> All conclusions of chapter 5 are *independent* of the mode of production
> under consideration, because they make no reference to labour-power as a
> commodity until the very end: that is, the function of chapter 5 is to
> demonstrate that surplus value can arise only on the basis of a commodity
> that makes its appearance for the first time *after* chapter 5, a
> commodity which both is, and is not, in the sphere of circulation, namely
> the commodity labour-power.

This conclusion follows only if one accepts the *second* part of
Marx's "double result", to the effect that surplus value must be
explained on the basis of price-value equivalence. Otherwise, it is
not generally valid, *in Marx's own terms*: surplus value also arose
historically from proto-industrial merchant's capital and usury
capital extended to small producers, neither of which involve the
purchase of the commodity labor power. Proto-industrial capital, for
example, purchased specific labor services, not merely the capacity
to labor.

> Hence, Gil's argument that antediluvian forms of capital give rise to
> autonomous sources of surplus value, are actually refuted (in my view)
> fully generally in Chapter 5.

[It's not "Gil's argument", it's Marx's! see previous post]

I'd say not, in light of the above, and a long string of
contradictory passages from Marx himself, beginning with the
Grundrisse and going through Volume III. Furthermore, Marx's
conclusion in Ch. 5 re these "antediluvian circuits" is not quite so
categorical as Alan's comments suggest. For example: "If the
valorization of merchants' capital is not to be explained merely by
frauds practised on the producers of commodities, a long series of
intermediate steps would be necessary, which are as yet entirely
absent, since here our assumption is the circulation of commodities
and its simple elements." [I, 267, Penguin] Proto-industrial
merchant's capital is one such counter-example, as Marx's own
analysis confirms. A parallel story holds for usury capital extended
to small producers.

> I think there is good reason: surely Marx, the logician, knew that the most
> important error to avoid in any systematic development of his subject, was
> assuming what had to be proved? He therefore confined himself to the most
> general features of the commodity, assuming no more than that it was an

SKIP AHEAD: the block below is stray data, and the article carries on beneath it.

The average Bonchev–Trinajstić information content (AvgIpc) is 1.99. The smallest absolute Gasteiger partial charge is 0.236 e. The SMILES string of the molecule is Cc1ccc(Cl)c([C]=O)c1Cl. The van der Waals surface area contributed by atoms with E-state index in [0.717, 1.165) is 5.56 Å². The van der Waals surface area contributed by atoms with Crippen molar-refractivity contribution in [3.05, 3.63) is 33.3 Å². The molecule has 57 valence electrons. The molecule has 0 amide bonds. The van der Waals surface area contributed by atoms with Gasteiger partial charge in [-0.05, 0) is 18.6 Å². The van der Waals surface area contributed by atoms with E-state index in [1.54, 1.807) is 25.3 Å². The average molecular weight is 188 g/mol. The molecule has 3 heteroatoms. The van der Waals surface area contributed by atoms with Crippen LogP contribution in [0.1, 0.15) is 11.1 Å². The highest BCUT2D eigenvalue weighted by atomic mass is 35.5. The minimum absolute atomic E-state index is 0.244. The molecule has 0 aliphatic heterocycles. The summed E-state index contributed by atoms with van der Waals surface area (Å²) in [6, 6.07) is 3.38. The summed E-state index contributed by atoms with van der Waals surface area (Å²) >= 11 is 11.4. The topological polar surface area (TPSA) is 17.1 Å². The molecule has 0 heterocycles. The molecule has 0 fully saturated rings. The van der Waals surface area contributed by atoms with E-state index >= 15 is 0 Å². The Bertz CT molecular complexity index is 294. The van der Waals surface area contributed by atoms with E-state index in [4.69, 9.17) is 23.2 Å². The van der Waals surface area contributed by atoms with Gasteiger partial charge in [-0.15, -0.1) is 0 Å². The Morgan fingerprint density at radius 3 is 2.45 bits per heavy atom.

> exchangeable product of labour. The process of logical development then
> adds further determinations to what has been shown in these first six
> chapters, to the point where by Volume III we are dealing with the full
> capitalist mode of production complete with free capital movement,
> equalisation of the profit rate, technical progress and so on. But at no
> point, and this is the key, does any part of capital *assume* what is
> later proven.

How about at the end of Vol. I, Ch. 4, where Marx states that M-C-M'
"is in fact therefore the general formula for capital", and that M-M'
is simply an "abridged form" of this formula? On the basis of what
has been argued to that point, couldn't one as readily conclude that
M-M' is the general formula, and M-C-M' is simply an "expanded form"
of it? Just curious.
> This remarkable logical feat seems to me greatly underrated in the
> literature. For me it is the decisive reason that Marx's theory of money
> is superior to its neoclassical rivals, all of which assume capitalist
> production in order to derive money. This makes nonsense of the fact that
> money exists both before and after capitalism.

Then by the same token isn't it nonsense to suggest as of Ch. 4 that
M-C-M' is the general formula of capital, given that M-M' existed
before it, as Marx acknowledges?

[Fast forward]

> The fundamental error of the 'logical-historical' view is to mistake
> simplification for abstraction. It holds that in Capital 1 part 1 we find
> a complete 'working model' of capitalism. I think this is the real
> foundation of nearly all modern reconstructions of Marx. It is a